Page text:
I remember when my kids got their first jobs. Oh the joy! (Yay, they will have their own money and stop asking me for mine). What an exciting time of growth for our children!
As thrilling as this period of growth is, as with all growth, growing pains are to be expected.
What can we do as parents to help our children and our family navigate through this transition?
So far, with my own teens, I found two areas to be the biggest challenges and opportunities for growth during this new life phase in their life.
Time Management and Priorities
One of the first lessons my children faced with working was how to fit one more thing in their life. In addition to school, a social life, extracurricular activities, they now had something else to integrate into their lives.
For many teens, the tangibles to reward of a paycheck can shift their perspective on how they should prioritize their time.
Jackson, my 18 year old high school senior works Monday through Friday for three hours as a martial arts instructor. After a full day of school, teaching and training he comes home exhausted and just wants to relax. Who wouldn’t? But the demands of high school are high. As his grades started to drop, many discussions took place in our household. As parents our goal was to help him to learn to pace himself and how to create balance in his life.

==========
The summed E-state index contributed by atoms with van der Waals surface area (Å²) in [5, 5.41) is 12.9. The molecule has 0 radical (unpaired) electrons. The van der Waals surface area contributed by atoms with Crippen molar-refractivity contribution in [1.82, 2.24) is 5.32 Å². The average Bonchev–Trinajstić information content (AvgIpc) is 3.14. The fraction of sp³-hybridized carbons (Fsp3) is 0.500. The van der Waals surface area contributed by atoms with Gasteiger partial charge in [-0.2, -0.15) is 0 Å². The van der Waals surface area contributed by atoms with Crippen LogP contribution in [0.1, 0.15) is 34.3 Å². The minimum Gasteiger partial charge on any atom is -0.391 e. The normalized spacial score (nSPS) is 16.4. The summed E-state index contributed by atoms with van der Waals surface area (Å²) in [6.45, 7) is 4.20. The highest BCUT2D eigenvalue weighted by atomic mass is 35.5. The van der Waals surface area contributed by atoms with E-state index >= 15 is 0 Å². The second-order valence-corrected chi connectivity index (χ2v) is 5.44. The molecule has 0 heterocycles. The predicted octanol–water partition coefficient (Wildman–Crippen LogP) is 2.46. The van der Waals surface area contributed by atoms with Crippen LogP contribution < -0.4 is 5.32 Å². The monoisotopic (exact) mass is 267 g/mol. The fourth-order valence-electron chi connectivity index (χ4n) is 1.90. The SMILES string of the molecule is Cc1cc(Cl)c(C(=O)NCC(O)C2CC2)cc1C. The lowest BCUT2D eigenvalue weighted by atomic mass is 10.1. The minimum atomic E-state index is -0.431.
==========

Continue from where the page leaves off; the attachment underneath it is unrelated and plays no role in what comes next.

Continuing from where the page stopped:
Helping your teen identify long term and short term goals can be helpful.
We had to remind him the immediate gratification of a paycheck, socializing and relaxing don’t always align with his long term goals of getting into college and creating a solid foundation to launch into adulthood.
Encourage your teen to ask themselves if the immediate gratification they are receiving maximizes or minimizes the chance of realizing their long term aspirations. At times the answer may be “no” and that can be okay as long as they are able to balance it with a lot of yes’s.
Jackson started working three years ago. From the very beginning we encouraged him to put half his paycheck in savings and keep the rest for himself. As he watched his bank account grow, he became proud of his decision to save.
At 18 he can now go online to view his bank account and has a debit card. After three years of saving a portion of his paychecks he is not very eager to withdraw money. He would much rather watch it grow than shrink.
He has learned to budget the other half of his paychecks very well and learned to save up for things he really wants instead of going into his savings.
The next big challenge will be how to handle a credit card and I will let ya’ll know how that goes!
Jade, my 15 year old high school freshman as recently entered the workforce as a waitress at a bakery. She works half days on weekends only and has become very enthusiastic about making her own money. So much so that she wants to find a second job to make more money. I tell her to wait for the summer. We only have a short time left in the school year.
Hopefully, her father and and I have learned enough from Jackson’s experience and will be able to avoid some of the same issues by having the conversation of balance much earlier than we did with her brother.
Oh and that part where I said now that they have their own money and can stop asking for mine? Yeah right. For some reason they don’t like spending their money….that was unexpected!